Patent litigation reform to cut costs for SMEs

This article is part of our special report European Business Summit.

The European Commission is seeking powers from EU member states to conclude an agreement on a Unified Patent Litigation System (UPLS), which would establish a court with jurisdiction for existing European patents and the future Community patent system.

The move has been presented as a boost for SMEs and private inventors, for whom the current system can be complex and costly. 

According to the Commission, the UPLS will increase legal certainty, reduce costs and improve access to patent litigation for businesses. 

“European businesses find the current patent litigation system complex, slow and costly. Once agreed, a unified system with a dedicated unified patent court would make patent litigation more predictable, faster and less expensive, helping to stimulate innovation, competitiveness, growth and job creation in Europe,” said Internal Market and Services Commissioner Charlie McCreevy.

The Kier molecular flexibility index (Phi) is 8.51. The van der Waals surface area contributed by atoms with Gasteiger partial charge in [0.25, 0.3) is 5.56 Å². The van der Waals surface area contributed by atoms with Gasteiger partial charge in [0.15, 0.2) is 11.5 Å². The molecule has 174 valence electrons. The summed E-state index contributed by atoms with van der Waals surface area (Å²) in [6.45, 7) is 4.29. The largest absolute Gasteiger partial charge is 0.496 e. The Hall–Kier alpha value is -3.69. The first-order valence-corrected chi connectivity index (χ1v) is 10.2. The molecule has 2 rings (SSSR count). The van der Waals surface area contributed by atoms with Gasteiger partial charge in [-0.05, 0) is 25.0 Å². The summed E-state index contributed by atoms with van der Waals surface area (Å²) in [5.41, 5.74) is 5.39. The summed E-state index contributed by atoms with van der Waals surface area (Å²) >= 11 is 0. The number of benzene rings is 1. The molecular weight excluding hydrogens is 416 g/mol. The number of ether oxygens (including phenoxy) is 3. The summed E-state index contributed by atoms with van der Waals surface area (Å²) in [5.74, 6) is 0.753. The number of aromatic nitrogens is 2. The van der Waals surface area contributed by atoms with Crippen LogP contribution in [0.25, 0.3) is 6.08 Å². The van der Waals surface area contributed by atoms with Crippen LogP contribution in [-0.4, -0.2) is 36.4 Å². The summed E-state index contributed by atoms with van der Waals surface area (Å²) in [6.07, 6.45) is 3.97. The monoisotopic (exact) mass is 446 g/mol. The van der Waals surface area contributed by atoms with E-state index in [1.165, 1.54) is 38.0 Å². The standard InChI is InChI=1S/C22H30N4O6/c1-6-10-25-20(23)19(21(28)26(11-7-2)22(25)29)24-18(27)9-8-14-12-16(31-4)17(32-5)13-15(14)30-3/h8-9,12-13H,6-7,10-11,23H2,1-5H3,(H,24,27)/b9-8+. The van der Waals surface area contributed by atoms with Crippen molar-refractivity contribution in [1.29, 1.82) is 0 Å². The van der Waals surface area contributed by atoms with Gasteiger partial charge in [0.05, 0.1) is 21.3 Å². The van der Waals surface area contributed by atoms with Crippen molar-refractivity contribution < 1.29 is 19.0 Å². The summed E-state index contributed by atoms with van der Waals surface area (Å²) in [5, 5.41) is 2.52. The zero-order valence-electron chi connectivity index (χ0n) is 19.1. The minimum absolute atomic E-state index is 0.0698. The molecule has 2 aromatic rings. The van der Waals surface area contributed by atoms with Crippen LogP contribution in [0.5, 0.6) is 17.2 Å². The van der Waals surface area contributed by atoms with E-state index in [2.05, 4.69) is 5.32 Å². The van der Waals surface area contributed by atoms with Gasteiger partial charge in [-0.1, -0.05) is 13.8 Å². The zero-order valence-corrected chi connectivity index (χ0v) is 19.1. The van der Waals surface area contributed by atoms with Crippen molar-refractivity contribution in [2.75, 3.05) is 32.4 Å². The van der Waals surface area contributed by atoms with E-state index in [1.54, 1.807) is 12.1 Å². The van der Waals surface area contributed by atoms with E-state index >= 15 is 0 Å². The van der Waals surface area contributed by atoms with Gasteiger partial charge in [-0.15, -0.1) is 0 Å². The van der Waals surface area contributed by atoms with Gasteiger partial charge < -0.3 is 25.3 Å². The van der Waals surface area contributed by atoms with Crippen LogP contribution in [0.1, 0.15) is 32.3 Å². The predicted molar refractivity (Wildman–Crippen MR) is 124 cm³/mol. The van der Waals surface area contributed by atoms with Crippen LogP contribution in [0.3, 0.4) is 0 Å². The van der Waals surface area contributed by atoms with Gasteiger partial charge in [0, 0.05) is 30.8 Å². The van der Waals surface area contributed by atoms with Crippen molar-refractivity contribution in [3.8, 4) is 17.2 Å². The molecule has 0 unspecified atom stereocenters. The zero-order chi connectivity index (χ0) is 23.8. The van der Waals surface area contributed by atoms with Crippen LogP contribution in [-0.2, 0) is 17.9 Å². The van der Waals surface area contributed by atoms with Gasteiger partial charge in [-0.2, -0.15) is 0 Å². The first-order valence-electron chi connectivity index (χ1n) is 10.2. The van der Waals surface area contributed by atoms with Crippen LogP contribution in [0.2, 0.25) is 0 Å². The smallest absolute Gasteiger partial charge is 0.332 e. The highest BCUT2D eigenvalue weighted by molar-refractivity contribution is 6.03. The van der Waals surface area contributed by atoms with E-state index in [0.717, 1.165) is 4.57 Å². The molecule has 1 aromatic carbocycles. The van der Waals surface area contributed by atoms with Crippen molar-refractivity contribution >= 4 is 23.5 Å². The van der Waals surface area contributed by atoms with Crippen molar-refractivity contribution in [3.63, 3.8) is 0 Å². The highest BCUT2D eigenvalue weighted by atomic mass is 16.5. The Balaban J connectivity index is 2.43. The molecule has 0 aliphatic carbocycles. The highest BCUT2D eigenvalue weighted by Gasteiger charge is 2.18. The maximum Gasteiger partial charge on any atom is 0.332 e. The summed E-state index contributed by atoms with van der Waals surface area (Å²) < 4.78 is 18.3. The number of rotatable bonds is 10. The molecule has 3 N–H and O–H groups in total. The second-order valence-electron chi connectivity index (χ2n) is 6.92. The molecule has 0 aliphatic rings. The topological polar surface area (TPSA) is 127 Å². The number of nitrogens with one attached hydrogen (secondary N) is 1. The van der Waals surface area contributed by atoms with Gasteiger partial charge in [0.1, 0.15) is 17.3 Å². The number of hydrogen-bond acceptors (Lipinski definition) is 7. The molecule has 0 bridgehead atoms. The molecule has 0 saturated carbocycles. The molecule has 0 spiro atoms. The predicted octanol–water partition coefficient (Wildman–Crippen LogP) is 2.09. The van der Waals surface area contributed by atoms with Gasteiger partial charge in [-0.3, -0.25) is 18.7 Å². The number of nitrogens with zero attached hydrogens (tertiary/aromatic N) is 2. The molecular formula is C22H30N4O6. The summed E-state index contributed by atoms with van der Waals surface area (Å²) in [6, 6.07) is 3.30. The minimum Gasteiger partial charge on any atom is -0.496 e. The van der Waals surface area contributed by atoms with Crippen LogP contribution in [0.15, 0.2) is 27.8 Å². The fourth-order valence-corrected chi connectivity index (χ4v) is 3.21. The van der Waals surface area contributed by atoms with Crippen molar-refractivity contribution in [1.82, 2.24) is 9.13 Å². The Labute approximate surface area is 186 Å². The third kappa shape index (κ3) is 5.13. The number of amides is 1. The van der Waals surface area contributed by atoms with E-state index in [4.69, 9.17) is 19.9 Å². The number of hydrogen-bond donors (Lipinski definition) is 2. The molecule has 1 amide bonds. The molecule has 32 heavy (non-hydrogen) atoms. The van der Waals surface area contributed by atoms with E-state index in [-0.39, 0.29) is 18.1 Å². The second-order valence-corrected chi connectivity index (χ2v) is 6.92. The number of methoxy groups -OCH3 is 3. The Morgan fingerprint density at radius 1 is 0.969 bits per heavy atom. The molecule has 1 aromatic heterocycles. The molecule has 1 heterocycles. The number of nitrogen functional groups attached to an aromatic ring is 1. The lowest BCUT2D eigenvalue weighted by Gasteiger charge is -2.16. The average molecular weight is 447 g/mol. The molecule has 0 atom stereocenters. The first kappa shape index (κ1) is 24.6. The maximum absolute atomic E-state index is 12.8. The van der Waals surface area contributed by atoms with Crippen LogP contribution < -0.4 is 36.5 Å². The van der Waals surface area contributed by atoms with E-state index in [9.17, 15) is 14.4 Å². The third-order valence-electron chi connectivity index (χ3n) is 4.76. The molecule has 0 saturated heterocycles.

In a statement, the Commission added that the proposed court system would support growth and innovation by allowing prompt settlement of disputes over intellectual property. 

At present, patent holders seeking to protect their inventions throughout Europe may have to pursue parallel litigation in all countries where their patent is valid. This has led to considerable legal uncertainty in cases where courts in different member states issue contradictory judgements. 

Under the UPLS, the ECJ would rule on preliminary questions raised by patent courts regarding the interpretation of EC law and regarding the validity and interpretation of acts from the Community institutions. The Commission will have to ensure that the rules of any draft agreement are consistent with the creation of a Community patent

A cost-benefit analysis by Dietmar Harhoff, of Munich’s Ludwig Maximilian University, predicted that avoiding duplication of patent infringement and revocation actions would result in savings of between €148 million and €289 million per annum. 

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